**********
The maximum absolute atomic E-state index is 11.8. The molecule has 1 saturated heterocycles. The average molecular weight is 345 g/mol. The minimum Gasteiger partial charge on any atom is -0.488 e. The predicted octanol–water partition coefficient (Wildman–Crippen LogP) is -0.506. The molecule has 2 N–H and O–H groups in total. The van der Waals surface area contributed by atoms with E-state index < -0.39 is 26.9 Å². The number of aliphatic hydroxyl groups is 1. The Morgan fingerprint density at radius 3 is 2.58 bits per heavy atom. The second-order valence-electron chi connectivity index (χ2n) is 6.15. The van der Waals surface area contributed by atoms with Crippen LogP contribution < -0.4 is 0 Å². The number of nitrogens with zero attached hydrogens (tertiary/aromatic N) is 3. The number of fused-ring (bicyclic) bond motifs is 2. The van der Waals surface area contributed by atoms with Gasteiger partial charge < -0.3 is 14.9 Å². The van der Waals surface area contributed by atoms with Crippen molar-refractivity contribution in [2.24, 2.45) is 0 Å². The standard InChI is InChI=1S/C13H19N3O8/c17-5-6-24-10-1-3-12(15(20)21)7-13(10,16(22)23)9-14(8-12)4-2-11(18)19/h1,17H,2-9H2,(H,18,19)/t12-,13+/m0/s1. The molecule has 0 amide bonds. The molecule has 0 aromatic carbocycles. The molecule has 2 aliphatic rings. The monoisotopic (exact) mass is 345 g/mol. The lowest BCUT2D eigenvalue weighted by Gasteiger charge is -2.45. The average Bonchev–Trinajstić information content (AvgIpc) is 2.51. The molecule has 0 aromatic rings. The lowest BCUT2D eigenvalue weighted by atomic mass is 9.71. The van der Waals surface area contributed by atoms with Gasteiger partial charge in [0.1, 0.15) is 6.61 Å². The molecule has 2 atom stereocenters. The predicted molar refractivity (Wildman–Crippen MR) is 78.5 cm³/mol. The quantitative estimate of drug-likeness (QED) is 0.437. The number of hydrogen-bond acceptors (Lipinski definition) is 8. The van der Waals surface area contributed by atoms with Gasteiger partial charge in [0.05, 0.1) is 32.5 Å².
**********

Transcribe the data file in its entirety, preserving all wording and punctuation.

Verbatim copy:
The maximum absolute atomic E-state index is 11.8. The molecule has 1 saturated heterocycles. The average molecular weight is 345 g/mol. The minimum Gasteiger partial charge on any atom is -0.488 e. The predicted octanol–water partition coefficient (Wildman–Crippen LogP) is -0.506. The molecule has 2 N–H and O–H groups in total. The van der Waals surface area contributed by atoms with E-state index < -0.39 is 26.9 Å². The number of aliphatic hydroxyl groups is 1. The Morgan fingerprint density at radius 3 is 2.58 bits per heavy atom. The second-order valence-electron chi connectivity index (χ2n) is 6.15. The van der Waals surface area contributed by atoms with Crippen LogP contribution < -0.4 is 0 Å². The number of nitrogens with zero attached hydrogens (tertiary/aromatic N) is 3. The number of fused-ring (bicyclic) bond motifs is 2. The van der Waals surface area contributed by atoms with Gasteiger partial charge < -0.3 is 14.9 Å². The van der Waals surface area contributed by atoms with Crippen molar-refractivity contribution in [2.24, 2.45) is 0 Å². The standard InChI is InChI=1S/C13H19N3O8/c17-5-6-24-10-1-3-12(15(20)21)7-13(10,16(22)23)9-14(8-12)4-2-11(18)19/h1,17H,2-9H2,(H,18,19)/t12-,13+/m0/s1. The molecule has 0 amide bonds. The molecule has 0 aromatic carbocycles. The molecule has 2 aliphatic rings. The monoisotopic (exact) mass is 345 g/mol. The lowest BCUT2D eigenvalue weighted by Gasteiger charge is -2.45. The average Bonchev–Trinajstić information content (AvgIpc) is 2.51. The molecule has 0 aromatic rings. The lowest BCUT2D eigenvalue weighted by atomic mass is 9.71. The van der Waals surface area contributed by atoms with Gasteiger partial charge in [0.1, 0.15) is 6.61 Å². The molecule has 2 atom stereocenters. The predicted molar refractivity (Wildman–Crippen MR) is 78.5 cm³/mol. The quantitative estimate of drug-likeness (QED) is 0.437. The number of hydrogen-bond acceptors (Lipinski definition) is 8. The van der Waals surface area contributed by atoms with Gasteiger partial charge in [0.05, 0.1) is 32.5 Å².